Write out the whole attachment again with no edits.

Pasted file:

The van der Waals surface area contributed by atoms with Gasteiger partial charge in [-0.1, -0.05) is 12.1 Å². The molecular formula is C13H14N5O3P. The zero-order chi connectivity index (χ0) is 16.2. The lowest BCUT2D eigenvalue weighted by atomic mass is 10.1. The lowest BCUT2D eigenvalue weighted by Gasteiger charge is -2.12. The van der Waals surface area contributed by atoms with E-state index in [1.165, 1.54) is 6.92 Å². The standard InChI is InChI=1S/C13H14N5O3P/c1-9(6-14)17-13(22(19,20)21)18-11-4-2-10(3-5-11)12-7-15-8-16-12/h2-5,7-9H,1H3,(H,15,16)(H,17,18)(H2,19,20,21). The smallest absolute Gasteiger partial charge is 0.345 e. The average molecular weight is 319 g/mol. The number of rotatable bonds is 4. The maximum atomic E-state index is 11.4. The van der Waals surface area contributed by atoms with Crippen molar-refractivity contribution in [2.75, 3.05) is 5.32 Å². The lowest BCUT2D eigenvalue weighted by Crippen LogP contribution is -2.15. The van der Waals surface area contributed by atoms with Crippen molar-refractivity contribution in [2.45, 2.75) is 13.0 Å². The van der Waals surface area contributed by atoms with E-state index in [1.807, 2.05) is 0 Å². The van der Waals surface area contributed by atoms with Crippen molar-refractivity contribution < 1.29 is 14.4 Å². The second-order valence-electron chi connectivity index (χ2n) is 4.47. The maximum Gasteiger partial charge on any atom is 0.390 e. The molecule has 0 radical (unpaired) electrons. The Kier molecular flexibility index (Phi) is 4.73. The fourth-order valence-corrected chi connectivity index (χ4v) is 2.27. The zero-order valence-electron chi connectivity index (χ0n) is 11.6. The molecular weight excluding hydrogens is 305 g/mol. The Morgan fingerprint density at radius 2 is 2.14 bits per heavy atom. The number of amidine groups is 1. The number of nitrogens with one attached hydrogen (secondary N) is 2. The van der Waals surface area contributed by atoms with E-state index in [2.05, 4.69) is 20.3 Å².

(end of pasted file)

The van der Waals surface area contributed by atoms with Gasteiger partial charge in [-0.1, -0.05) is 12.1 Å². The molecular formula is C13H14N5O3P. The zero-order chi connectivity index (χ0) is 16.2. The lowest BCUT2D eigenvalue weighted by atomic mass is 10.1. The lowest BCUT2D eigenvalue weighted by Gasteiger charge is -2.12. The van der Waals surface area contributed by atoms with E-state index in [1.165, 1.54) is 6.92 Å². The standard InChI is InChI=1S/C13H14N5O3P/c1-9(6-14)17-13(22(19,20)21)18-11-4-2-10(3-5-11)12-7-15-8-16-12/h2-5,7-9H,1H3,(H,15,16)(H,17,18)(H2,19,20,21). The smallest absolute Gasteiger partial charge is 0.345 e. The average molecular weight is 319 g/mol. The number of rotatable bonds is 4. The maximum atomic E-state index is 11.4. The van der Waals surface area contributed by atoms with Crippen molar-refractivity contribution in [2.75, 3.05) is 5.32 Å². The lowest BCUT2D eigenvalue weighted by Crippen LogP contribution is -2.15. The van der Waals surface area contributed by atoms with Crippen molar-refractivity contribution in [2.45, 2.75) is 13.0 Å². The van der Waals surface area contributed by atoms with E-state index in [1.807, 2.05) is 0 Å². The van der Waals surface area contributed by atoms with Crippen molar-refractivity contribution < 1.29 is 14.4 Å². The second-order valence-electron chi connectivity index (χ2n) is 4.47. The maximum Gasteiger partial charge on any atom is 0.390 e. The molecule has 0 radical (unpaired) electrons. The Kier molecular flexibility index (Phi) is 4.73. The fourth-order valence-corrected chi connectivity index (χ4v) is 2.27. The zero-order valence-electron chi connectivity index (χ0n) is 11.6. The molecular weight excluding hydrogens is 305 g/mol. The Morgan fingerprint density at radius 2 is 2.14 bits per heavy atom. The number of amidine groups is 1. The number of nitrogens with one attached hydrogen (secondary N) is 2. The van der Waals surface area contributed by atoms with E-state index in [2.05, 4.69) is 20.3 Å².